Bugs in Space: Why study insects in micro-gravity?
It has been said that finding a spider in your home symbolizes good health, wealth, and cleanliness. But what if you went to work surrounded by crickets, rodents, frogs, newts, fruit flies, snails, fish, monkeys, dogs, silkworms, carpenter bees, harvester ants and nematodes? Would you holler for help?
Let’s have a quick look at the history and reasons for taking live animals into orbit.
Over the last 70 years all the big sprinters in the space race have used animals as guinea pigs. Back in 1947 a handful of fruit flies were the first to be strapped to a captured German V2-rocket; they reached an altitude of 68 miles and returned to Earth safely. Then over the next 20 years a succession of higher animals (including an actual guinea pig) became the unwilling participants in research on things like solar radiation at high altitude, the ability to carry out tasks in micro-gravity and the effects of space flight on bodily functions.
In the 1970s with manned spaceflight all the rage, scientists’ focus shifted to more complex problems. For example some tests were carried out on the effects of motion sickness in frogs, others on the regeneration of newt limbs and yet others looked at how spiders spun their webs in micro-gravity. The last 30 years have still seen numerous insects propelled into space including ants, cockroaches and moths but the observations have grown more clinical and ethical.
One of the most recent large scale bio experiments took place in 2014 when 800 ants were sent to the International Space Station. Astronauts were able to study their foraging behavior in micro-gravity and drew some interesting conclusions about their 150-million-year-old instincts.
On Earth, ants are capable of understanding their community’s population density by counting the number of times they touch each other with their antennae. The higher number of contacts obviously indicates larger numbers of ants in the colony allowing them to be more thorough in their search for food; they move in a tight circular pattern confident that the location will yield something tasty.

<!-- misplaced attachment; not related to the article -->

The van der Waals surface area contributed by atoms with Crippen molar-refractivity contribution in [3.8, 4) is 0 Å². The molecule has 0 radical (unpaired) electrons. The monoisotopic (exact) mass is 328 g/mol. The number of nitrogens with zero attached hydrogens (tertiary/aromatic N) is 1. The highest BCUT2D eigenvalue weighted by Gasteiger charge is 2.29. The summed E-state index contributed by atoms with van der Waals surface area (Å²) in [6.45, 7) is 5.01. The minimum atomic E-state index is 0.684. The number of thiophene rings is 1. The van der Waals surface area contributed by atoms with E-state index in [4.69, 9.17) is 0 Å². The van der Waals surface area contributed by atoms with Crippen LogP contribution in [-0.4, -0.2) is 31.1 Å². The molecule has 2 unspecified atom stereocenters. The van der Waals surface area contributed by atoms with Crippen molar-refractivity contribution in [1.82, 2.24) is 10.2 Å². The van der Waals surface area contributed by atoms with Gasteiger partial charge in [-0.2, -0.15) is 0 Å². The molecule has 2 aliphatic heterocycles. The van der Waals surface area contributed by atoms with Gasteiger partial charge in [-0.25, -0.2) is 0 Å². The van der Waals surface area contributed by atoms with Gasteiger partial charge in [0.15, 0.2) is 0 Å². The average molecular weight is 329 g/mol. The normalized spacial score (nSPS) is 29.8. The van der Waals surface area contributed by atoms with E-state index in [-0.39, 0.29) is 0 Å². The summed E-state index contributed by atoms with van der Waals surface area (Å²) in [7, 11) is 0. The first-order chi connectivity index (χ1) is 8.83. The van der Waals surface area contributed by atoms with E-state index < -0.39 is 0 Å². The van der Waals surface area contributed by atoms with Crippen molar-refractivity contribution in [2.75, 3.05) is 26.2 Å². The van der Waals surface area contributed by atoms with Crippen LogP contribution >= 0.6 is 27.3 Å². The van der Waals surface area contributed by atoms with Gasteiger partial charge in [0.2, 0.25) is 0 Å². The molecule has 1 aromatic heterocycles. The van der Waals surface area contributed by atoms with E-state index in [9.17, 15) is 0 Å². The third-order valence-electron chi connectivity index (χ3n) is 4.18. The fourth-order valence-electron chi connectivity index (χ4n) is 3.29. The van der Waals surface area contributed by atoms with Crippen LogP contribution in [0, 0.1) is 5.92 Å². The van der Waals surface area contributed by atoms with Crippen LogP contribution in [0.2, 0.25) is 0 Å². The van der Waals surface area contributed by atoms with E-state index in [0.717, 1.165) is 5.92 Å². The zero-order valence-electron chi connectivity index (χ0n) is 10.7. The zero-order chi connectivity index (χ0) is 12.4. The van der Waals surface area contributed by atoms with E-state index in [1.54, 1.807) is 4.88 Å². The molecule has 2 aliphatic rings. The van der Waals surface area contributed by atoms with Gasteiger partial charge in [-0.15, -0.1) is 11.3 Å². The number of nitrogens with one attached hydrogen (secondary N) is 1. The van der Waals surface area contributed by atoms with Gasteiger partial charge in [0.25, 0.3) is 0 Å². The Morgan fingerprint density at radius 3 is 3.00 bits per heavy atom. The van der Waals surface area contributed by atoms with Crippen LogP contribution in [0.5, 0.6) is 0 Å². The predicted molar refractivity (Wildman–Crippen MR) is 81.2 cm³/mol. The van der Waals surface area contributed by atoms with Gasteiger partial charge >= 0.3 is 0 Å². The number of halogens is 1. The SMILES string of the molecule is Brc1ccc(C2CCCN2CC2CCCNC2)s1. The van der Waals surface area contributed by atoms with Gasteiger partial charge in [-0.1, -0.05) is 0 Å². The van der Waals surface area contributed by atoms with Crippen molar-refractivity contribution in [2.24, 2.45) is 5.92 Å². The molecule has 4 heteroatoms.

As you might have guessed, in the micro-gravity of space, things are a little different. Because each ant finds itself further apart, they perceive the population to be scarce. Consequently, with great presence of mind their movements are much more straight-lined in order to cover more ground to find food.
How does this apply to our lives and the cultural evolution going on around us?
NASA believes the way in which ants react to their environment may give developers of AI (Artificial Intelligence) some food for thought. In terms of internet connectivity, Stanford University biology professor Deborah Gordon, an expert on animal collective behavior said in a statement, “Learning about the ants’ solutions might help us design network systems to solve similar problems.” So too would it have some implications for robotics, according to the Administration.
The way ants forage is by way of an inbuilt algorithm (a series of actions to be performed) honed throughout their evolution. Studying the way in which these bio-algorithms alter in space provides valuable clues to the development of our own space robotics. So too will understanding the basic nature of the ants’ working practice allow scientists and engineers to consider new ways of connectivity and improved data networks going forward.